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India: Smashing Myths And Stereotypes (Int'l Edition)

International -- Readers Report


Your article ("Investing in India," Cover Story, Aug. 11) is a compliment to Indian consumers. It belies the popular perception of India as a land of snake charmers and the presumption that anything foreign is acceptable to the Indian consumer. The key to the success of any business in any country is to identify and understand your consumer. One cannot expect Indians to start having corn flakes in cold milk in a flash if hot milk is what they have been using for decades. Strange country that India is, with all its history and cultural differences that the author brings out well, it is imperative that companies entering India keep their feet firmly on the ground. They would do better to globalize their reach but localize their operations, as Unilever has done remarkably well.

Rajan Goel

Yale School of Management

New Haven

Why should fundamentals of long-term business success be any different in India? Instead of squandering money on sloppy market research and expensive expats, firms should hire brilliant Indian managers who are equally at home in India and in the West.

Try me!

Chandru R. Chandrasekar

Dundee, Scotland

That India is one country is a myth that the world at large needs to explode and understand. The different states in India comprised individual kingdoms and principalities until British rule. They are as diverse in culture, ethnicity, and language as are the different countries in Europe. To be "Indian" is only the same as being "European." Businesses should do feasability studies state by state. Born in Kerala and a sojourner of Madras, this citizen of the U.S. is proud to be an Indian.

Molly Netto, M.D.

Poquoson, Va.Return to top


The sense of deprivation persisting in underdeveloped countries is indeed due to their spoiled governance, rampant corruption, luxurious living, mismanagement, and other negative aspects ("Western devils aren't the problem in East Asia," Asian Business, Aug. 11).

The underdeveloped countries approach the International Monetary Fund and World Bank for loans to maintain the lifestyle of the few in power. The IMF and World Bank should exert their influence to persuade borrowing countries to adopt positive courses. Alas, the IMF and World Bank concentrate on recovery of their extended loans by pressuring the borrowing governments to levy taxes on populations already under financial stress. In my opinion, the IMF and World Bank wish to remain popular, and that is why they do not discourage loans and show the path of appropriate financial management to borrowing countries.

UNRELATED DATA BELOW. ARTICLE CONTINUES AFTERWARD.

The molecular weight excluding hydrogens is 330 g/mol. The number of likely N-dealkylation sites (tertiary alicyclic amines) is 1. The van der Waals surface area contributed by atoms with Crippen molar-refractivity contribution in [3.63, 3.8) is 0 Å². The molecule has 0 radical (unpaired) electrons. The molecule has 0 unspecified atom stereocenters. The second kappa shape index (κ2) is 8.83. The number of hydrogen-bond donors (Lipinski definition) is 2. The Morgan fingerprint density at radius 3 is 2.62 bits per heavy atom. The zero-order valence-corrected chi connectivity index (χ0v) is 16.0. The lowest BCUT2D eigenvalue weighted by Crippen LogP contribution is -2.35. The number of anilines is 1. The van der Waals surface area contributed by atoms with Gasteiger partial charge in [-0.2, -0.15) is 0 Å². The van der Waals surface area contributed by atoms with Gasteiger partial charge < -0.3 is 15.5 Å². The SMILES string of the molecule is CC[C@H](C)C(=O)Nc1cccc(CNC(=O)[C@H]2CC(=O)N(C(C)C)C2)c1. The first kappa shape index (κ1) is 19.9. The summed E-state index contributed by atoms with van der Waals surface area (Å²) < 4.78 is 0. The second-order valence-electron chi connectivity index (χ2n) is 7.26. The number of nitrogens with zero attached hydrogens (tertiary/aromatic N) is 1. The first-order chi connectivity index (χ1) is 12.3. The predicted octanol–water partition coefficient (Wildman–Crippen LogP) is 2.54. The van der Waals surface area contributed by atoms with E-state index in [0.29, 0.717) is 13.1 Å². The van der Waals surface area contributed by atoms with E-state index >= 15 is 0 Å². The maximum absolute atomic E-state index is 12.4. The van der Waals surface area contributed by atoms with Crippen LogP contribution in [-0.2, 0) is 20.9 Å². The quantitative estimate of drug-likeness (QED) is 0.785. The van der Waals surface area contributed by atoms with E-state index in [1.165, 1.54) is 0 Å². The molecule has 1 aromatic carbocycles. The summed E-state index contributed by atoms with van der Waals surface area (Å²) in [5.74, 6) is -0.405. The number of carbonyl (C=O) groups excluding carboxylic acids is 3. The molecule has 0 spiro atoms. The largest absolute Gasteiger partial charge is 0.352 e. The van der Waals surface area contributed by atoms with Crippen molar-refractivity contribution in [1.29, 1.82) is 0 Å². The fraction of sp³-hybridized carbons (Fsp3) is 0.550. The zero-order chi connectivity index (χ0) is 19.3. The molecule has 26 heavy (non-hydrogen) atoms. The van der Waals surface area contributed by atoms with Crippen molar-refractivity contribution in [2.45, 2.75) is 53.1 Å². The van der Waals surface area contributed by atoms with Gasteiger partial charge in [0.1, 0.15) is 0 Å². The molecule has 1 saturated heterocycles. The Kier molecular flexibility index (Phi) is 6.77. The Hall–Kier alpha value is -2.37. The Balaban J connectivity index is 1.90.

S.A. Minhas

Rawalpindi, PakistanReturn to top


I must take issue with the letter from Fok Sang Gien (Readers Report, July 7). Hong Kong was never a true "example of laissez-faire capitalism." On the contrary, this was always a controlled environment in which a benevolent despotism directed the key aspects of life. It insisted on an objective education system open to all and the rule of law. And while the currency was convertible and the capital market open, the financial markets were more tightly regulated than almost anywhere in Asia-Pacific.

Furthermore, the government retained ownership of 99% of all land. Its sales of leases at market prices in the commercial sector enabled it to provide social housing for the great majority of working people at affordable rents to a higher standard than any country in the region. At the same time, all planning and infrastructure projects were totally controlled.

Surely, it was to this unusual blend of freedom and regulation that Hong Kong owes its success, as much as (without depreciating them) the personal sacrifices and the "indignities that have been endured by the nonwhites of Hong Kong."

Piers Croke

LondonReturn to top

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